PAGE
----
In celebration of the release of Jane Yolen’s THE SCARLET CIRCUS, Tachyon presents glimpses from the book that “is a charming bouquet of love stories from a heady array of fantastical viewpoints.” (Susan Palwick, author of All Worlds Are Real and Flying in Place)
There once was a prince called Sans Soleil, which is to say, Sunless. It had been prophesied at his birth that he would grow so handsome, his beauty would outshine the sun. That he might not be killed by the jealous star, he had to be kept in the dark, for it was said that he would die if ever a shaft of sunlight fell upon his brow.
So the very night he was born, his father, the king, had him carried away to a castle that was carved out of rock. And in that candlelit cave-castle, the young prince grew and flourished without ever seeing the sun.
Now, by the time Sans Soleil was twenty years old, the story of his strange beauty and of the evil prediction had been told at every hearth and hall in the kingdom. And every maiden of marrying age had heard his tragic tale.
But one in particular, Viga, the daughter of a duke, did not believe what she heard.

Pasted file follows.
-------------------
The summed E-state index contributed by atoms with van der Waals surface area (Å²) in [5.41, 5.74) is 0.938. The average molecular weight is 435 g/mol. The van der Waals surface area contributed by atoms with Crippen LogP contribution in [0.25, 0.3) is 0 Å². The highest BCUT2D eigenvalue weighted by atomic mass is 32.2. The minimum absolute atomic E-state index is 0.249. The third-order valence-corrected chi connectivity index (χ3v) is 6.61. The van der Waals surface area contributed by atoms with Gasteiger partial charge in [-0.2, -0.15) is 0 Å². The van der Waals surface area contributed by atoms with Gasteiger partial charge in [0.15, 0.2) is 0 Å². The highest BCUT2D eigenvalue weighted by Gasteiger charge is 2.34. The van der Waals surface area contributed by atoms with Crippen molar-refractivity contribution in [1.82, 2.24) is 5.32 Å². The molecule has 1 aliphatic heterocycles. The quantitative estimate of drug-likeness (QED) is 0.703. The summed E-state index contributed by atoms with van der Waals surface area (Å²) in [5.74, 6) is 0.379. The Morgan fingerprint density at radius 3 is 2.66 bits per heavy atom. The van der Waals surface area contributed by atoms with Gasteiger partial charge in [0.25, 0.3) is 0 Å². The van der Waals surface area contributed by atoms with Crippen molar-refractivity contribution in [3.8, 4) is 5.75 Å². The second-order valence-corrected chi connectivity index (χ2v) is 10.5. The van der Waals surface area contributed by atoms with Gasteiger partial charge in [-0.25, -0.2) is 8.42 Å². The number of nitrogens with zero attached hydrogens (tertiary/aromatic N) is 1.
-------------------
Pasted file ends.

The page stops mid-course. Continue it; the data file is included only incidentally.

“Surely,” she said, tossing her raven-black hair from her face, “surely the king has hidden his son from the light because he is too monstrous to behold.”
Her father shook his head. “Nay,” he replied. “I have been to this cave-castle and have seen this prince. He is handsomer than the sun.”
But still Viga did not believe what her father told her. “The sun cannot harm anyone,” she said. ‘‘There is no sense in what you say.” And she took herself to the king dressed in her finest gown of silver and gold.
“Sire,” she said, “at court you have been taken in by lies. The sun is not harmful. It nourishes. It causes all things to grow. It will not kill the prince.”
The king was touched by the girl’s sincerity. He was moved by her beauty. He was awed by her strength of purpose, for it is no little thing to contradict a king. Still, he shook his head and said, “It was prophesied at his birth that he would die if ever a shaft of sunlight struck his brow.”
“Old wives and young babes believe such tales. They should not frighten you, sire. They do not frighten me,” Viga replied. ·
‘‘They do not frighten you because you are not the one who would die,” said the king, and at these words all the courtiers smiled and nodded their heads and murmured to one another. “Still, I will give the matter more thought.”
Viga gave a low curtsy. And as she rose, she said quietly, so that only the king could hear it, “It does seem strange that sun and son do sound the same.” Then she smiled brightly and departed.